“Just one of those days where a few things went my way,” said Aaron Finch on Tuesday evening in what must be the biggest understatement in a long, long time in cricket.
He had just scored 172 runs in 76 balls, with 19 fours and 10 sixes, against Zimbabwe in an exhibition of brutal hitting of the sort rarely seen before. In fact, that many runs have never been scored by an individual in T20I cricket in the past. The only one to ever come close was Finch himself, when he hit 156 against England in Southampton in 2013.
So ‘a few things went my way’ – that sure happened, but it will be fair to say Finch made that the case.
The result was just a formality after Australia put up 229/2 – Finch’s runs making up 75.11% of the team’s runs – and Zimbabwe stopped at 129/9.
“The wicket played a lot better than we thought (it would). Good to get a few out of the middle and break a record. Any time you have a day like this, you need to reflect on it. These might not happen often, so it’s special,” said Finch.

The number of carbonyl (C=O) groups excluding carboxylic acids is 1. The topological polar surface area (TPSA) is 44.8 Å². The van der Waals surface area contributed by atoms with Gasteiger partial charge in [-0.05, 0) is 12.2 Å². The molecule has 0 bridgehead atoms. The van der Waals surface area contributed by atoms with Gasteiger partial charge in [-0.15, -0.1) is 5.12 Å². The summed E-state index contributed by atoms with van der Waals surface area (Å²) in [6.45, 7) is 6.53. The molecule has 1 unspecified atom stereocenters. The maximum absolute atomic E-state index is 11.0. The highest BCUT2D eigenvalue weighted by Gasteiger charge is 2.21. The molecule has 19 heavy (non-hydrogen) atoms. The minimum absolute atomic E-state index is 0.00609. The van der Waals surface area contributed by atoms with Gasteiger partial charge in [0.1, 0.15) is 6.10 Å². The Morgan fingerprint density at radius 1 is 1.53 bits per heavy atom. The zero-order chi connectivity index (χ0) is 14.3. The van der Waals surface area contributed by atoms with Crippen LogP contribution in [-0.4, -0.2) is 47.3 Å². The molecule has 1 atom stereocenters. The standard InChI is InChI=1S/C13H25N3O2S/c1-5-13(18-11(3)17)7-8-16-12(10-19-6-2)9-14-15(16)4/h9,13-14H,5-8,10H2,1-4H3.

His 172 fell just three runs short of the overall highest score in T20s, Chris Gayle’s 175* for Royal Challengers Bangalore in the IPL against Pune Warriors India. Finch fell with two balls left in the Australian innings – hit wicket at that – and was one hit away from breaking Gayle’s record.
Not to forget, Finch was the captain of Pune on that day back in 2013, and the record was on his mind.
“I sure did (know),” said Finch, but was happy to let Gayle keep the milestone: “He’s a great player and he deserves it.”
Another interesting statistic is that Finch has now become the highest run-getter in international cricket among players who have never played Test cricket.
Finch now has 4891 runs in 132 international games, more than the 4763 William Porterfield had to his name before he made his Test debut earlier this year.
“I’ve got myself to blame for that,” Finch said of failing to ever make the grade in five-day cricket. “When I was younger, I had an opportunity to really push my case for a few years. I had probably 18 to 24 months of really lean four-day or any red-ball cricket, to be honest.
“I was playing good white-ball cricket for Australia and couldn’t get the runs on the board in red-ball cricket.”
But, at 31, there’s still a chance, especially with Steve Smith, David Warner and Cameron Bancroft out of the picture for the immediate future.
“I’ve started to build up my red-ball game again and I feel a lot more comfortable now,” he said. “I’ve started to play my natural game, ultra-aggressive whether I’m playing in Australia or England.”